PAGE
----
Allied military strategy in WW II had changed since the battles of WW I and faced new challenges that required coordination and cooperation on levels never seen before. This paper will discuss identifying the strategic problems, differences in the types of strategy to employ, cohesion between land, sea, and now airpower, and how those decisions were accomplished.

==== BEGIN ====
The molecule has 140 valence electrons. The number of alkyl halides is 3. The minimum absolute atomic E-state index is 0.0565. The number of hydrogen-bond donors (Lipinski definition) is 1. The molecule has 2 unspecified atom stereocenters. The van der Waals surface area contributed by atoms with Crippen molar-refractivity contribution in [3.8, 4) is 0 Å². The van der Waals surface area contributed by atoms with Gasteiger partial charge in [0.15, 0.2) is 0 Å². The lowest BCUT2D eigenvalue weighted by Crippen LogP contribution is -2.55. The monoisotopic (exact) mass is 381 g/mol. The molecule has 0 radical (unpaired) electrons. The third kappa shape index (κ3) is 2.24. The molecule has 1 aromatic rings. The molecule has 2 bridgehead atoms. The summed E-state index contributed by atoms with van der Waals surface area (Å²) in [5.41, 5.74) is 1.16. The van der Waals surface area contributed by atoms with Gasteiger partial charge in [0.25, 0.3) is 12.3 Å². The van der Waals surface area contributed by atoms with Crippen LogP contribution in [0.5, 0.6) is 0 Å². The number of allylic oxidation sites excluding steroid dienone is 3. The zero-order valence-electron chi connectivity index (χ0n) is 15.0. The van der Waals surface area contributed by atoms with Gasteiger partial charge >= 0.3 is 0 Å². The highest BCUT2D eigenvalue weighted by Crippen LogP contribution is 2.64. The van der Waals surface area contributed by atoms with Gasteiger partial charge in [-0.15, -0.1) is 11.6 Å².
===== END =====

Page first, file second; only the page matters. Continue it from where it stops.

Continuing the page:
Eikmeier gives four basic questions that must be answered to frame strategic problems. The first question, “what is the current state or environment,” is critical in identifying as many factors as you can that will affect the outcome. Stark gives his assessment of the situation in the Western Hemisphere with expansion of Germany and their allies. Stark focuses on the importance…show more content… Great Britain wanted to focus on the sure victories and established operations such as Torch and the invasion of Sicily. This follows the teachings of Sun Tzu, “The expert commander only strikes when the situation assures victory.” The US Joint Chiefs of Staff opposed this plan of action because it would prejudice other of other operations against France and the bombing missions against Germany. The US strategy follows closer with theories outlined by Clausewitz, one example being that “supply is the item other than engagements which most directly affects the fighting.” Churchill further pushed his own agenda to focus on North Africa and then northern France but on a more moderate scale. This delay was in contrast to the US belief that the need to return to Europe was immediate because of the opportunity of Germany to improve their position during the inactivity. Clausewitz discusses the possibility of inaction to have moderating effects on the progress of war to include the restoration of balance between the sides. Despite differences in which strategy to use, both sides agreed that Germany must be defeated prior to turning their focus on Japan. This common analysis allowed for the compromises in strategy which aligned with Sun Tzu’s assertion that “no country has ever benefited from protracted…show more content… The Allied Naval strategy favored Corbett in application of forces to establish “command of the sea.” Corbett’s definition of command of the sea details the importance of controlling the lines of communication rather than the conquest of territory. The use of naval power to provide blockades and defense of supply lines was outlined by Stark in his “Plan Dog Memo.” The land forces were reliant upon the Navy for movement across the Mediterranean as the Allied advanced moved from North Africa. The D-day assault of beach positions, and transport of the massive Army formations, demonstrated the power of the Navy to command the